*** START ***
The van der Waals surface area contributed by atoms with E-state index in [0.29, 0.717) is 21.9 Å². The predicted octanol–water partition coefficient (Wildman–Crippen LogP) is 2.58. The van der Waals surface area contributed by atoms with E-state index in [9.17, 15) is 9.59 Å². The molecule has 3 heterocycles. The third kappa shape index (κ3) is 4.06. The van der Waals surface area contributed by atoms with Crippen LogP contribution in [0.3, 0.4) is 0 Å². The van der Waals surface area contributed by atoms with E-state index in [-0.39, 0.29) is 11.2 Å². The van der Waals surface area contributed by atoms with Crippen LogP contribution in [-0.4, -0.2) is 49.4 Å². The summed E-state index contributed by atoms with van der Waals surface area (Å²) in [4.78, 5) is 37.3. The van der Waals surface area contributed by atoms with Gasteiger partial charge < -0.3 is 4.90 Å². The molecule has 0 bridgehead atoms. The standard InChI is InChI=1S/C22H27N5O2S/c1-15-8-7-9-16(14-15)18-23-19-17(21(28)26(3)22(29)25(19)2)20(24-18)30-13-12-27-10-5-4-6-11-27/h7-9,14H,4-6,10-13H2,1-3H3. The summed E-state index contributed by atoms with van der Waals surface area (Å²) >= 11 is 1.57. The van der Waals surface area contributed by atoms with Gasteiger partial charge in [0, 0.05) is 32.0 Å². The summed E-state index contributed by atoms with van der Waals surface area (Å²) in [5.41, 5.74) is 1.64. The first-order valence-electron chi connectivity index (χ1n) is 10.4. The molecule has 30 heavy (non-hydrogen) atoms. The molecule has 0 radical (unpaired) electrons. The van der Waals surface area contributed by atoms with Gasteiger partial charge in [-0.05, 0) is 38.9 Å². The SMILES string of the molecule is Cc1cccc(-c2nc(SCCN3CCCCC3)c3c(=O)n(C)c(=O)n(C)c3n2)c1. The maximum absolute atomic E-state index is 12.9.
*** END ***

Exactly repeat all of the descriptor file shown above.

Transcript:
The van der Waals surface area contributed by atoms with E-state index in [0.29, 0.717) is 21.9 Å². The predicted octanol–water partition coefficient (Wildman–Crippen LogP) is 2.58. The van der Waals surface area contributed by atoms with E-state index in [9.17, 15) is 9.59 Å². The molecule has 3 heterocycles. The third kappa shape index (κ3) is 4.06. The van der Waals surface area contributed by atoms with Crippen LogP contribution in [0.3, 0.4) is 0 Å². The van der Waals surface area contributed by atoms with E-state index in [-0.39, 0.29) is 11.2 Å². The van der Waals surface area contributed by atoms with Crippen LogP contribution in [-0.4, -0.2) is 49.4 Å². The summed E-state index contributed by atoms with van der Waals surface area (Å²) in [4.78, 5) is 37.3. The van der Waals surface area contributed by atoms with Gasteiger partial charge < -0.3 is 4.90 Å². The molecule has 0 bridgehead atoms. The standard InChI is InChI=1S/C22H27N5O2S/c1-15-8-7-9-16(14-15)18-23-19-17(21(28)26(3)22(29)25(19)2)20(24-18)30-13-12-27-10-5-4-6-11-27/h7-9,14H,4-6,10-13H2,1-3H3. The summed E-state index contributed by atoms with van der Waals surface area (Å²) >= 11 is 1.57. The van der Waals surface area contributed by atoms with Gasteiger partial charge in [0, 0.05) is 32.0 Å². The summed E-state index contributed by atoms with van der Waals surface area (Å²) in [5.41, 5.74) is 1.64. The first-order valence-electron chi connectivity index (χ1n) is 10.4. The molecule has 30 heavy (non-hydrogen) atoms. The molecule has 0 radical (unpaired) electrons. The van der Waals surface area contributed by atoms with Gasteiger partial charge in [-0.05, 0) is 38.9 Å². The SMILES string of the molecule is Cc1cccc(-c2nc(SCCN3CCCCC3)c3c(=O)n(C)c(=O)n(C)c3n2)c1. The maximum absolute atomic E-state index is 12.9.